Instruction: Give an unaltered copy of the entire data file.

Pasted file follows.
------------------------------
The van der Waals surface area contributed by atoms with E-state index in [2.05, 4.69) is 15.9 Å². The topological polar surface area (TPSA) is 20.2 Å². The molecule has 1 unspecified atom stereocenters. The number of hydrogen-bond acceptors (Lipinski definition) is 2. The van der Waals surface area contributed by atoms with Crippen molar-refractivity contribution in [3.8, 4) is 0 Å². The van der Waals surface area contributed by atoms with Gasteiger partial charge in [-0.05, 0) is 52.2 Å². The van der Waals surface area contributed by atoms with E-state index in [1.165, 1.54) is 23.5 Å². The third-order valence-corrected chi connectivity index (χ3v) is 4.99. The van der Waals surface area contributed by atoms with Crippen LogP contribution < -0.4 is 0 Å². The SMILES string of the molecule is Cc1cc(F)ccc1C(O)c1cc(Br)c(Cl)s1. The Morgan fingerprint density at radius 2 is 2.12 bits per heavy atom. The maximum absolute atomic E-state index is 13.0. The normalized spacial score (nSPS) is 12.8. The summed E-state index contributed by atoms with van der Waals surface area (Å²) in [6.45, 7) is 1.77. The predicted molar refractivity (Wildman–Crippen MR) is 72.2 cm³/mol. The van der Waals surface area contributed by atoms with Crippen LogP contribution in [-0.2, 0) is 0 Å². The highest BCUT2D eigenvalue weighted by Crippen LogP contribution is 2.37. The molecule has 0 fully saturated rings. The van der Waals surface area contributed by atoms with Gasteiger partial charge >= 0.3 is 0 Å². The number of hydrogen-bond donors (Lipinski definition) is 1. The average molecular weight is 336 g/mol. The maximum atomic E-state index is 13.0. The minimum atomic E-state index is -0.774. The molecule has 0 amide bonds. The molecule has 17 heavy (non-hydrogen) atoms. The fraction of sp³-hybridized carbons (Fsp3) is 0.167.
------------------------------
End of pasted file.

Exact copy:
The van der Waals surface area contributed by atoms with E-state index in [2.05, 4.69) is 15.9 Å². The topological polar surface area (TPSA) is 20.2 Å². The molecule has 1 unspecified atom stereocenters. The number of hydrogen-bond acceptors (Lipinski definition) is 2. The van der Waals surface area contributed by atoms with Crippen molar-refractivity contribution in [3.8, 4) is 0 Å². The van der Waals surface area contributed by atoms with Gasteiger partial charge in [-0.05, 0) is 52.2 Å². The van der Waals surface area contributed by atoms with E-state index in [1.165, 1.54) is 23.5 Å². The third-order valence-corrected chi connectivity index (χ3v) is 4.99. The van der Waals surface area contributed by atoms with Crippen LogP contribution < -0.4 is 0 Å². The SMILES string of the molecule is Cc1cc(F)ccc1C(O)c1cc(Br)c(Cl)s1. The Morgan fingerprint density at radius 2 is 2.12 bits per heavy atom. The maximum absolute atomic E-state index is 13.0. The normalized spacial score (nSPS) is 12.8. The summed E-state index contributed by atoms with van der Waals surface area (Å²) in [6.45, 7) is 1.77. The predicted molar refractivity (Wildman–Crippen MR) is 72.2 cm³/mol. The van der Waals surface area contributed by atoms with Crippen LogP contribution in [-0.2, 0) is 0 Å². The highest BCUT2D eigenvalue weighted by Crippen LogP contribution is 2.37. The molecule has 0 fully saturated rings. The van der Waals surface area contributed by atoms with Gasteiger partial charge >= 0.3 is 0 Å². The number of hydrogen-bond donors (Lipinski definition) is 1. The average molecular weight is 336 g/mol. The maximum atomic E-state index is 13.0. The minimum atomic E-state index is -0.774. The molecule has 0 amide bonds. The molecule has 17 heavy (non-hydrogen) atoms. The fraction of sp³-hybridized carbons (Fsp3) is 0.167.